Any assessment of where Afghanistan stands today needs to be put into its historical context. In doing so, it should be recalled that even before the advent of the present conflict, Afghanistan had been one of the least developed countries in the world. The country’s development was hindered by competing Russian and British empires for more than two centuries. The imperial tensions and rivalry effectively reduced Afghanistan to one of the most isolated buffer states in the world. But before the colonial era, Afghanistan had been the roundabout of the ancient Silk Road, indeed, its gateway to the north, south, east, and west for commercial and civilizational interactions.
To fast forward, despite Afghanistan’s imposed isolation under colonial influence, much of what the country had managed to achieve in state-building and sustainable development was destroyed in the 1980s and 1990s. Hence, Afghans’ hard-earned gains of the past 16 years in the areas of security, governance and democracy, and development remain a work in progress. This means that international aid efforts will have to continue in Afghanistan, until Afghans firmly stand on their own. The transformation of Afghanistan — from statelessness and anarchy under the Taliban to where the country stands today — has helped maintain regional stability and global peace. And this has had direct and indirect dividends for the homeland security of Afghanistan’s allies and partners in the region and beyond.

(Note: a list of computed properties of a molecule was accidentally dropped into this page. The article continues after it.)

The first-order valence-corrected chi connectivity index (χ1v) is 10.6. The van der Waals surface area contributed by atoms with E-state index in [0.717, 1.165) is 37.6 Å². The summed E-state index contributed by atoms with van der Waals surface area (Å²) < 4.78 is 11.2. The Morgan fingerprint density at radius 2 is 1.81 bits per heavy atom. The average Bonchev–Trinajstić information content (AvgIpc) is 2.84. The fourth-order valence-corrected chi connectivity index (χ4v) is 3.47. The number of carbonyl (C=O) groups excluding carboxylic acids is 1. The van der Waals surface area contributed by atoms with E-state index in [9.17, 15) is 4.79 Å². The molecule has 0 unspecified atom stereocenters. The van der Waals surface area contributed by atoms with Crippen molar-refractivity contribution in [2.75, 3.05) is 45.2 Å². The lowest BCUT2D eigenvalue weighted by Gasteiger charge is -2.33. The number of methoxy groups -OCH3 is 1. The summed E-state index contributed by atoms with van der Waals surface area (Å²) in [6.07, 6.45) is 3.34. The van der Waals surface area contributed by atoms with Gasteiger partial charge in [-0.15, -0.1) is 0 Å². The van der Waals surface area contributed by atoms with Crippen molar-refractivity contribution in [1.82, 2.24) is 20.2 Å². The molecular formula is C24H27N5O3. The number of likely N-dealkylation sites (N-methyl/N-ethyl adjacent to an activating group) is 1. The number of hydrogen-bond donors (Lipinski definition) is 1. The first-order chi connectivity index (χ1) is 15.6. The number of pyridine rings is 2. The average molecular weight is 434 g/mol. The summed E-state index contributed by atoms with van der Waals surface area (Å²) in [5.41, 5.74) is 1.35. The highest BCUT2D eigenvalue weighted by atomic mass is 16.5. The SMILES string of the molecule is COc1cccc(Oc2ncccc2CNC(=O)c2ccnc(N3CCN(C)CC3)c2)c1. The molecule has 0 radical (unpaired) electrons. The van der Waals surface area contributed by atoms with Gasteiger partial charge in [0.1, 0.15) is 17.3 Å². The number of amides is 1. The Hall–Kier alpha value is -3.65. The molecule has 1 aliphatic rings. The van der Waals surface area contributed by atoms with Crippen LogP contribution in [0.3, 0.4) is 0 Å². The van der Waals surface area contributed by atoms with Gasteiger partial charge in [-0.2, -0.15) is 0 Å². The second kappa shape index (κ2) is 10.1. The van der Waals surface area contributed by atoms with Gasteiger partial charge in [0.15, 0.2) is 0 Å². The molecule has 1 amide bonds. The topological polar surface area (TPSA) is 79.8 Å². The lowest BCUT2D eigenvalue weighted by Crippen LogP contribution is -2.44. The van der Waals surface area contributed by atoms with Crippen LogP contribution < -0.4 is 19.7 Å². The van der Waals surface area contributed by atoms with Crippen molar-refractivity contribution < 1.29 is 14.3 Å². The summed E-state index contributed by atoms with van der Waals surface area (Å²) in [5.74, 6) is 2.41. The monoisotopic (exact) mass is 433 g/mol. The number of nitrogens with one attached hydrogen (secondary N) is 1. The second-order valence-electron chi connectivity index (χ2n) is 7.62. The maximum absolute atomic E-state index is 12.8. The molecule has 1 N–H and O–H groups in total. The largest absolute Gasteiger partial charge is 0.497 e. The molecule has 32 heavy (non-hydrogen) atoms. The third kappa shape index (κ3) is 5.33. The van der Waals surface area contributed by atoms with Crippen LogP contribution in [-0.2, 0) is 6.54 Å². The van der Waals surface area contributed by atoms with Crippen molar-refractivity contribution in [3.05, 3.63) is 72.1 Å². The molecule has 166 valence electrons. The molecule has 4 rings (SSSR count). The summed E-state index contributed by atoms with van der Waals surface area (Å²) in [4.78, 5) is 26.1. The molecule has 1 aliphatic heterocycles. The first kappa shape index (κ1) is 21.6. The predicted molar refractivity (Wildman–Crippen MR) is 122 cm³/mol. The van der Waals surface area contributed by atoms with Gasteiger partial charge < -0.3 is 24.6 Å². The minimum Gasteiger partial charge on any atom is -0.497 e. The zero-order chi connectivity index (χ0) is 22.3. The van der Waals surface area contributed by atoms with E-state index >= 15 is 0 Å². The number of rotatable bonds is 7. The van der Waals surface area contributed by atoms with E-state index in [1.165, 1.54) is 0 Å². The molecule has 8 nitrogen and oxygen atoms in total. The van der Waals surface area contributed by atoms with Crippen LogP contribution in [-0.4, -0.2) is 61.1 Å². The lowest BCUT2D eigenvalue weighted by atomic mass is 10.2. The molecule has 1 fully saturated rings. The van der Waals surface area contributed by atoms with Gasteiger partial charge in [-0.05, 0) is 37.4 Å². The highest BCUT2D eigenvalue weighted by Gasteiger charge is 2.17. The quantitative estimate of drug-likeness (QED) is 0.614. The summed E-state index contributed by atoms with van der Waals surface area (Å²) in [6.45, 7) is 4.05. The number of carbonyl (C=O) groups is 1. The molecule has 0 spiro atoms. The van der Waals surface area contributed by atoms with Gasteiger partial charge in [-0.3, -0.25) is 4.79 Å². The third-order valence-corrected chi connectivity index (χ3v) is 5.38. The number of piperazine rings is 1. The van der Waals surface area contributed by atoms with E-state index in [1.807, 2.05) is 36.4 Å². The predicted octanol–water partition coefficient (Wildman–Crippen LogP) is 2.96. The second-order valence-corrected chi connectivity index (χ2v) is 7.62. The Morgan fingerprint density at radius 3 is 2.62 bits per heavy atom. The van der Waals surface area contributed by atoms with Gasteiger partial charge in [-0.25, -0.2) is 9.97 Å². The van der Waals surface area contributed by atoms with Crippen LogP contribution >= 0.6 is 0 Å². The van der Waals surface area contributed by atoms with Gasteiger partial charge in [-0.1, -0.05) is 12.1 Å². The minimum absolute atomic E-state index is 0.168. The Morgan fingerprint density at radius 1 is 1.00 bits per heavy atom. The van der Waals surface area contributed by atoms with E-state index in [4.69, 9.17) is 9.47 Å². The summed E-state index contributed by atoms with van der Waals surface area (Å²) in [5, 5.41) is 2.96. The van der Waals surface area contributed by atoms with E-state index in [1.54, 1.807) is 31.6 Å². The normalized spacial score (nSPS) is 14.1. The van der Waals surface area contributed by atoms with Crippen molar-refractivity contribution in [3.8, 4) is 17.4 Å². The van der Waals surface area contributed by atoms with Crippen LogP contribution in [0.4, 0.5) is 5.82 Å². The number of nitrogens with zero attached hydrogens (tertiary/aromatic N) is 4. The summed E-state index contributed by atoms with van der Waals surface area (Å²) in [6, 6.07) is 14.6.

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In taking stock of Afghanistan’s progress, security takes center stage. This year, the Afghan army and police forces have continued to fight what is a regional and global war against terrorism and organized crime. It has long been clear that the conflict in Afghanistan is an imposed one. It is not a civil war among Afghans but a war over Afghanistan where more than a dozen regional and transnational terrorist groups have converged to undo the country’s gains of the past 16 years, to weaken and topple the Afghan state, and to exploit the Afghan soil for launching attacks against targets in the region and beyond.